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Then there are those present solely to make money. I am almost tempted to call out to that ice-cream vendor on his Fan Milk-branded bike down there — not quite Kwesi Arthur, but you get the picture — for one of the frozen dairy products he hawks, but just when I’m about to holler, I see this well-rounded lady pass by at a closer distance, carrying a basin stocked with sachets of water and bottles of beverage. Mind changed; do not judge me, charley. Something must ‘kill’ a man: Beta Malt, if not FanYogo.

Honestly, it is only now I observe that there is so much more to life on the touchline than just coaches barking instructions (I see them), players warming up (those, too) and advertising boards (all those here belong to betting firm Betway, Aduana’s headline sponsors). Near one of the four corner-flags, there are two vehicles — a fire truck and an ambulance — jealously guarded by the staff who operate them. All along the fringes of the pitch, security officers are also stationed.

Back to the stands now, though, where there is even more activity than on the turf itself. Take, for instance, the guy sitting next to me — another journalist refusing to be caged in that excuse of a press box — who rattles commentary in the vernacular into his phone. At least twice before the game ends, he ‘hires’ me as a co-commentator and I oblige — gladly the first time, reluctantly the second. He is not exactly Peter Drury and I am not Jim Beglin either, but if he dares ask for a third shift, I would probably draft a contract right here.

He doesn’t, however — but only because there has been a goal by the visitors, Kotoko’s first at this ground in a decade. I couldn’t be bothered, and the generally muted tone all around suggests I am not alone. Three minutes later — when the home team equalizes and nearly everyone erupts in ecstasy — I feel truly alone.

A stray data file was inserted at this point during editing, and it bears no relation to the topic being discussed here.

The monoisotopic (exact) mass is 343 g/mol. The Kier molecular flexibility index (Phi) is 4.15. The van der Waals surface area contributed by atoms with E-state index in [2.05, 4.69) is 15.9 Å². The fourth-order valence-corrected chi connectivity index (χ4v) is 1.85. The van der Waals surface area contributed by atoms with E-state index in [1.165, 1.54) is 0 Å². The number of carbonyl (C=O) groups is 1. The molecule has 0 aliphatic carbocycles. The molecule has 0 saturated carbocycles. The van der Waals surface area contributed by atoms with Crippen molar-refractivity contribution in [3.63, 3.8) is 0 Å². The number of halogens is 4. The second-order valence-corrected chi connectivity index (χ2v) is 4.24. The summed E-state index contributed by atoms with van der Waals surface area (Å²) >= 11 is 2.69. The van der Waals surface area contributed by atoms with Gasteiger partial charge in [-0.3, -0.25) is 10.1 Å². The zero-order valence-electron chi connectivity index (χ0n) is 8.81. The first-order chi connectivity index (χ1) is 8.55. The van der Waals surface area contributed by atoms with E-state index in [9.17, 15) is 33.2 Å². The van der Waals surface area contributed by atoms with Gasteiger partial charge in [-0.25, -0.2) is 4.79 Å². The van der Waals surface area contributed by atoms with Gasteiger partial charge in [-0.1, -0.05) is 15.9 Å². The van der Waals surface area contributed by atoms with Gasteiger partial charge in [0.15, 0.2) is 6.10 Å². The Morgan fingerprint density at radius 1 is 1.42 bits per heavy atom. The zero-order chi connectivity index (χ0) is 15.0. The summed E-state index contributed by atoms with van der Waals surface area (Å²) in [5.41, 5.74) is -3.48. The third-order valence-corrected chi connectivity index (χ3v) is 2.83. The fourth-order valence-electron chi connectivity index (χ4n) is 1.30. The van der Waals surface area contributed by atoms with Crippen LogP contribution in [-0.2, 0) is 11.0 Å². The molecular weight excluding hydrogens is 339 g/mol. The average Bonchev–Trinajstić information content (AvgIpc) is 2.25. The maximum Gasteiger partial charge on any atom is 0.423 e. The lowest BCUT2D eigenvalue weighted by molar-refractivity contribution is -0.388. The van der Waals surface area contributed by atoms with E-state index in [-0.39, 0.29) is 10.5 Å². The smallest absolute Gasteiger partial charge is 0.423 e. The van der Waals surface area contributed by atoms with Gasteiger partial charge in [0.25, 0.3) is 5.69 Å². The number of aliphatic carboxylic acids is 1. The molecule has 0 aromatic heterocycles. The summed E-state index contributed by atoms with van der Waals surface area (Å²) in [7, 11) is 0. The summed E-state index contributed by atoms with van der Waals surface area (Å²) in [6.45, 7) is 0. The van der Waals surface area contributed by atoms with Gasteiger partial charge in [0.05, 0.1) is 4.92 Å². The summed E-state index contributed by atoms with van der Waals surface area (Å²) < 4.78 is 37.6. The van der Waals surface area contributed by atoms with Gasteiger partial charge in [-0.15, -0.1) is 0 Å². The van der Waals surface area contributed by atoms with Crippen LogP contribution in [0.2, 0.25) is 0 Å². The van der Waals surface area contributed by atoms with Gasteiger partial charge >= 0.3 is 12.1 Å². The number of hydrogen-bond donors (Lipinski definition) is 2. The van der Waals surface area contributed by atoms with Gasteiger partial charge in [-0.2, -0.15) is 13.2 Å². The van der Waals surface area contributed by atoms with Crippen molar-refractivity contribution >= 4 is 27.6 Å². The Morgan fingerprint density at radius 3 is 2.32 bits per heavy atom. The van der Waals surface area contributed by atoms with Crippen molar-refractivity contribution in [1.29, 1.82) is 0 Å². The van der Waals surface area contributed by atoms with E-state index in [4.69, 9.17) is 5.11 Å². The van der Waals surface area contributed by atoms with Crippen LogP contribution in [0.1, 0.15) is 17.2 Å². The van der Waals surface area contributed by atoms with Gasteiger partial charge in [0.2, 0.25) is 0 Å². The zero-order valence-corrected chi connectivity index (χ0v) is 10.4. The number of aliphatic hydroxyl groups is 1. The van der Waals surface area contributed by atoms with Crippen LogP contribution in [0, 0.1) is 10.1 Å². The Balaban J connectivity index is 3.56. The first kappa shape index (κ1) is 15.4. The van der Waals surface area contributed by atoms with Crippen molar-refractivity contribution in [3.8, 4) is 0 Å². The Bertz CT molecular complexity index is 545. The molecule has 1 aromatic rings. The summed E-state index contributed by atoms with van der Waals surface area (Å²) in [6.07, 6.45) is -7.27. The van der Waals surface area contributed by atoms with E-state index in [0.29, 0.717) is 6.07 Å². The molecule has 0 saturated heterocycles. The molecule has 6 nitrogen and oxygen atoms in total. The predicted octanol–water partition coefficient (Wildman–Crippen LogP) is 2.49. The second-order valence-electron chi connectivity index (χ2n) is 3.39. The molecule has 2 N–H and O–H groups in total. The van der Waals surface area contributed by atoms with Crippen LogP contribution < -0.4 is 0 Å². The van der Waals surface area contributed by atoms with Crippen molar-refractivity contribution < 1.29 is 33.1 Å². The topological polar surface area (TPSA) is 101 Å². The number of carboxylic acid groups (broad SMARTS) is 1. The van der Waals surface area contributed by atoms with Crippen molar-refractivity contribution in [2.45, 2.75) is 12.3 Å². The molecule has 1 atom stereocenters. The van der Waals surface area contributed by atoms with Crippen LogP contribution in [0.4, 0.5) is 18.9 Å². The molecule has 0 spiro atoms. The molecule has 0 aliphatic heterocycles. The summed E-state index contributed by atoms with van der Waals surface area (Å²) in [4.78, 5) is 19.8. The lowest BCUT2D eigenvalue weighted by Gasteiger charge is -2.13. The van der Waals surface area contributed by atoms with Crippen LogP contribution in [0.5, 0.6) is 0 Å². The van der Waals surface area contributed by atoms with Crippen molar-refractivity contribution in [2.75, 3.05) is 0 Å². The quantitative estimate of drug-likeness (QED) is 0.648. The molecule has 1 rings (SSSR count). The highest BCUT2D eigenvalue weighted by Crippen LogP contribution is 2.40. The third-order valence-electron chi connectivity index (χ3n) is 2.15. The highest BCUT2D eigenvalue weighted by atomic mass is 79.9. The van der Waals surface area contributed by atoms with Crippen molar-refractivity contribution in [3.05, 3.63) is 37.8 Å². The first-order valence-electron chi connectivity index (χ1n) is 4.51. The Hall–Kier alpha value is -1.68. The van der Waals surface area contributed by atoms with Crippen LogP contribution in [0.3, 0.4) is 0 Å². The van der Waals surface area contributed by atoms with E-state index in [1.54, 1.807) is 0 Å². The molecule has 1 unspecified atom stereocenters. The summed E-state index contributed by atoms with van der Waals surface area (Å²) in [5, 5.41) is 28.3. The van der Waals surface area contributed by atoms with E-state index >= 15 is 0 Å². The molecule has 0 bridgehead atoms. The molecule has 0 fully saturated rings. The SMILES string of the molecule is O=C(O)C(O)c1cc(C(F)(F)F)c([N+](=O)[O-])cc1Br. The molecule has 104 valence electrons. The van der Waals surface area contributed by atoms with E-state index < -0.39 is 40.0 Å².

Thankfully, half-time soon arrives to draw me out of my numbing solitude. Ha, now we are even!

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Actually, we are not, as I realize not long after the second half starts. Goals aside, there is a lot of fun on the pitch — but not so much off it; certainly not much in the way of sights, but definitely many sounds to soak in. Aduana’s dedicated musical fanbase, ‘Ogya Nine’ — think of it as the equivalent of Hearts of Oak’s famed ‘Chapter O’ — enthusiastically dish out one ‘jama’ tune after the other, and there is even more music filtering in from a pub outside the stadium that has come alive on matchday.

At this point, the game regresses into a rather drab affair that, literally, has a cloud (or two) cast over it. The cloudy skies let loose a light, short-lived drizzle that eventuarry eventually clears up — but not before the gust which accompanies it knocks over one of the Betway-branded boards. The nearest ball-boy, crouching at a safe distance, makes the sign of the cross.

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The collective mood of the fans hardly brightens, though. Some angrily yell frustrations about not receiving their money’s worth of football; those who remain calm are consoled by the fact that the widely predicted draw, which they probably gambled their money on, seems the surest result here. Frankly, I cannot tell which of those two groups form the majority of fans who file out of the stadium before the three minutes of added time are up.

But as the game ends (in a draw, yes) and the exiting tens grow into hundreds, new ‘patrons’ arrive: a flock of sheep grazing on the grass that had just served Ghana’s elite competition.

Really, who needs groundsmen?

Sammie Frimpong — Daily Mail GH